The motor cortex is the specific region in the brain involved in planning, controlling and executing voluntary movements. This is important for skill acquisition. Interestingly it also plays a role in varying bodily movements to reduce areas of joint loading and muscle stress.(Summers et al., 2019) For this reason we want the motor cortex to be very responsive or ‘excitable’ to maximise skill performance but also to reduce the risk of injury.
Corticomotor responses to pain have been an area of interest for researchers as we try to understand the vicious cycle that is chronic pain. Researchers use transcranial magnetic stimulation (TMS) to elicit corticomotor responses to painful stimuli. Some subjects show short-term facilitation (a more excitable responsive cortex) while others show depression.(Cavaleri et al., 2021) Those with corticomotor depression could be reflective of a more protective response – if the motor cortex is depressed it will reduce variability of bodily movements. You can imagine if this state were to persist it would be detrimental for not only skill acquisition but reducing the load on joints and muscles. This can be observed in patients presenting with low back pain who display very stiff, global movements rather than flexible, nuanced movements.
There are several factors that may contribute to the variability in corticomotor responses to pain. One is individual differences in pain sensitivity and tolerance. Studies have shown that individuals with higher pain sensitivity exhibit more depressive corticomotor responses to painful stimuli compared to those with lower pain sensitivity.(Seminowicz et al., 2019)
Another factor is the location of the painful stimulus. Studies suggesting that responses are different when the stimulus is applied to the upper limb versus the lower limb.(Rice et al., 2021)
What does this mean for addressing chronic pain? Simply having an awareness that patients may have depressed corticomotor responses supports the approach of exploring different movements through exercise. We must also demonstrate patience while retraining strength and coordination – aiming to induce beneficial neuroplasticity takes time!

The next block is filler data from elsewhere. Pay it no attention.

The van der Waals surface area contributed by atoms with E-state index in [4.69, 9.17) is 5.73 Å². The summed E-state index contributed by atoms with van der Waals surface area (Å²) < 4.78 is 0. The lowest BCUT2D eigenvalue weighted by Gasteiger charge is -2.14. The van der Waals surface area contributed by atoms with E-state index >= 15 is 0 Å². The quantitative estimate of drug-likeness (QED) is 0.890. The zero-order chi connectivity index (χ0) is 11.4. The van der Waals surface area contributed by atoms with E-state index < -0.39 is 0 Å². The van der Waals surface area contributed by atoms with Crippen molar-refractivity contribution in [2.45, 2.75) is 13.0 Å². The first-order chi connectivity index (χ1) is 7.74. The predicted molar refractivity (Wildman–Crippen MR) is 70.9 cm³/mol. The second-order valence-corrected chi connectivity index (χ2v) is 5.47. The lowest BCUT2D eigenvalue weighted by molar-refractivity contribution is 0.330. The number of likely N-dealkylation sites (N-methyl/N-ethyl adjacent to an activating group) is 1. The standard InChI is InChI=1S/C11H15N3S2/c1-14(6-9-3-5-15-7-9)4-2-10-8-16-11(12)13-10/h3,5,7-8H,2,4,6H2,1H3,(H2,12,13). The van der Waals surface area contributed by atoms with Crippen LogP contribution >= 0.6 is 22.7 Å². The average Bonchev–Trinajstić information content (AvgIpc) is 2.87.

Cavaleri, R., Chipchase, L. S., Summers, S. J., Chalmers, J., & Schabrun, S. M. (2021). The Relationship Between Corticomotor Reorganization and Acute Pain Severity: A Randomized, Controlled Study Using Rapid Transcranial Magnetic Stimulation Mapping. Pain Medicine (United States), 22(6). https://doi.org/10.1093/pm/pnaa425
Rice, D. A., Lewis, G. N., Graven-Nielsen, T., Luther, R., & McNair, P. J. (2021). Experimental Hand and Knee Pain Cause Differential Effects on Corticomotor Excitability. Journal of Pain, 22(7). https://doi.org/10.1016/j.jpain.2021.01.006
Seminowicz, D. A., Thapa, T., & Schabrun, S. M. (2019). Corticomotor Depression is Associated With Higher Pain Severity in the Transition to Sustained Pain: A Longitudinal Exploratory Study of Individual Differences. Journal of Pain, 20(12). https://doi.org/10.1016/j.jpain.2019.06.005
Summers, S. J., Chipchase, L. S., Hirata, R., Graven-Nielsen, T., Cavaleri, R., & Schabrun, S. M. (2019). Motor adaptation varies between individuals in the transition to sustained pain. Pain, 160(9). https://doi.org/10.1097/j.pain.0000000000001604